|The author having a practise.|
In some of my leisure time, I spend Tuesday evenings as an enthusiastic but decidedly average player in The March Hare's mixed darts team (men and ladies) in the City of Nottingham's Central darts league. I love my night out. Playing darts is a very different experience from my day job spent in detailed researching and writing. It's a refreshing getaway that keeps me grounded and recharges my batteries.
The league in which I play involves different pub teams of fourteen players - seven women and seven men and matches are played alternately at home or away. (We were at home to The Fox last night and lost 4-3). Seven games of 501 are played, with breaks for the 'snap' i.e. a bit of something to eat. The food runs the gamut, depending on the landlord, from sandwiches and crisps, to curry and rice, chip butties, sausage and mash...you never know what you're going to get. There's usually a raffle and a number card to help pay for the food and enhance the home team's funds.
|A game in progress with the markers (white tee shirt and blue sweater) standing either side of the board.|
The players in the Nottingham league stand 6ft away from the board at a line on the floor known as the 'oche' pronounced like 'hockey' without the 'h'. Different counties and areas have different distance rules, usually further away that 6ft, which is quite a rarity. Apparently in Nottingham, the pubs were so poky and cramped that there wasn't room for a longer throw.
|Team member Gary Britten at the oche.|
With my historian's hat on though, I began to wonder how old the game of darts was - in the form more or less that it's come down to us now. I thought it might have been medieval, but I was in for a surprise.
There are many unsubstantiated stories about the game going back to Henry VIII who gets credited with the responsibility - as he does for many legendary historical matters that usually turn out to be apocryphal. The story goes that he wanted people to practice archery all year round and since no one wanted to be out in the nasty cold, wet, winters, the practice came indoors with the bottom of barrels and sawn off tree trunks used as a board. However, there is no provenance for this ever having taken place. The same goes for Ann Boleyn supposedly giving Henry a magnificent set of darts in a case. It never happened except in romantic imagination.
There is an idea that the first darts were made from broken arrows that were sharpened and then thrown at the ends of wine casks for amusement. Or perhaps crossbow bolts shot into wine tuns. Another game called 'Puff and Dart' goes back to the 16th century. It was played in taverns and involved blowing small darts through a tub at a numbered target and it's thought it might well be an ancestor of the modern game. It was, however, considered old hat by the time Queen Victoria came to the throne. It could be fatal if one inhaled rather than blowing out and ingested the dart! By the mid to late Victorian period, there was a fairground game known in Britain as 'French Darts' whereby the punters would throw wooden darts at a numbered target. The end of the dart had a metal point and the 'flight' was made from turkey feathers. By 1906 a metal barrel had been patented in the United States and in 1908 darts was judged a game of 'skill' rather than 'chance' in a Leeds magistrates court and began its rise in into popular and especially pub culture.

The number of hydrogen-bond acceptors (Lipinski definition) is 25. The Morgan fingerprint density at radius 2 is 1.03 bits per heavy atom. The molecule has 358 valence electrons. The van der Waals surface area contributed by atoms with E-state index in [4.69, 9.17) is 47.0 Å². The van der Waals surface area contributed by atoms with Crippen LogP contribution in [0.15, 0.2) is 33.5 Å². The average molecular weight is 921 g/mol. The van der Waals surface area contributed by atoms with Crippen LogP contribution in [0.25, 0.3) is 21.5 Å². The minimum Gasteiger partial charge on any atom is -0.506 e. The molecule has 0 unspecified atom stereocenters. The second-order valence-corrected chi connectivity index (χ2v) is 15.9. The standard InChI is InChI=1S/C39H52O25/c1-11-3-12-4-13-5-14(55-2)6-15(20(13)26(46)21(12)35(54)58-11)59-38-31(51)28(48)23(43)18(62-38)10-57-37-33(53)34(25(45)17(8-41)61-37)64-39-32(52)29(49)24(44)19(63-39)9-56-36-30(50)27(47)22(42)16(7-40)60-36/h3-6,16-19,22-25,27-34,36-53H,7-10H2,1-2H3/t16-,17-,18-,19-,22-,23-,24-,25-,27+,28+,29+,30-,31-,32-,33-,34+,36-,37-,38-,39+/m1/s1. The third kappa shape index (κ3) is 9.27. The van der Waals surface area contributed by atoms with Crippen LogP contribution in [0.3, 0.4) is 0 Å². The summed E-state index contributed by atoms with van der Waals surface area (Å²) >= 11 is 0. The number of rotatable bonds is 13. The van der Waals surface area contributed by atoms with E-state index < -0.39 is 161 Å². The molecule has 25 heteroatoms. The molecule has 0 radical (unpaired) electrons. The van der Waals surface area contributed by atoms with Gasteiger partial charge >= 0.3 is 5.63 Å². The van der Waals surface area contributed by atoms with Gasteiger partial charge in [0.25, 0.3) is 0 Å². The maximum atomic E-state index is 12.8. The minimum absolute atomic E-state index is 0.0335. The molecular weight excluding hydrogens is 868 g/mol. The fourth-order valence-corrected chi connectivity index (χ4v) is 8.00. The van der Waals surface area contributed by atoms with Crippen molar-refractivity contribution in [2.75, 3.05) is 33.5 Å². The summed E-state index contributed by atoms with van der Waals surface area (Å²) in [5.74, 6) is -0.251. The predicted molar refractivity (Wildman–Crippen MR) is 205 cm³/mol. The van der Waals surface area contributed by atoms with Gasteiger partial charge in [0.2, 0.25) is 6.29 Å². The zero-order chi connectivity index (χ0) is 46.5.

|My darts, complete with the Scarlet|
Lion Marshal blazon!
Although Gamlin set the number pattern, doubles and trebles were not part of the early game (the outer and inner coloured bands on the board) and the highest score was the bull's eye in the centre. Darts boards were not regularised until the 1930's, and even then, regional variations remained strong. Gamlin, it is thought, was a fairground man himself, and his number invention certainly helped to make sure that the drunk punters visited the darts booth, didn't have a high success rate!
Darts boards themselves, originally made of wood, were, by the 1930's composed of sisal fibre, today's 'bristle' board, which, unlike wooden boards, did not have to be soaked overnight and lasted much longer.
Darts today is an international affair and big business - not without its socio-political controversies such as the banning of the darts 'walk-on' girls in TV darts contests, where some saw the ladies as providing a bit of glamour, and others regarded it as exploitation having no place in current society.
Be that as it may. In my own patch of inner city Nottingham, such matters are far from our minds. To the strains of Roy Orbison Driving all Night on the landlady's CD player, we step up to the oche, set our shoulders, aim our 'arrows' and 'Game on!'
|Team member Janet Cummings demonstrates one hundred and eighty!|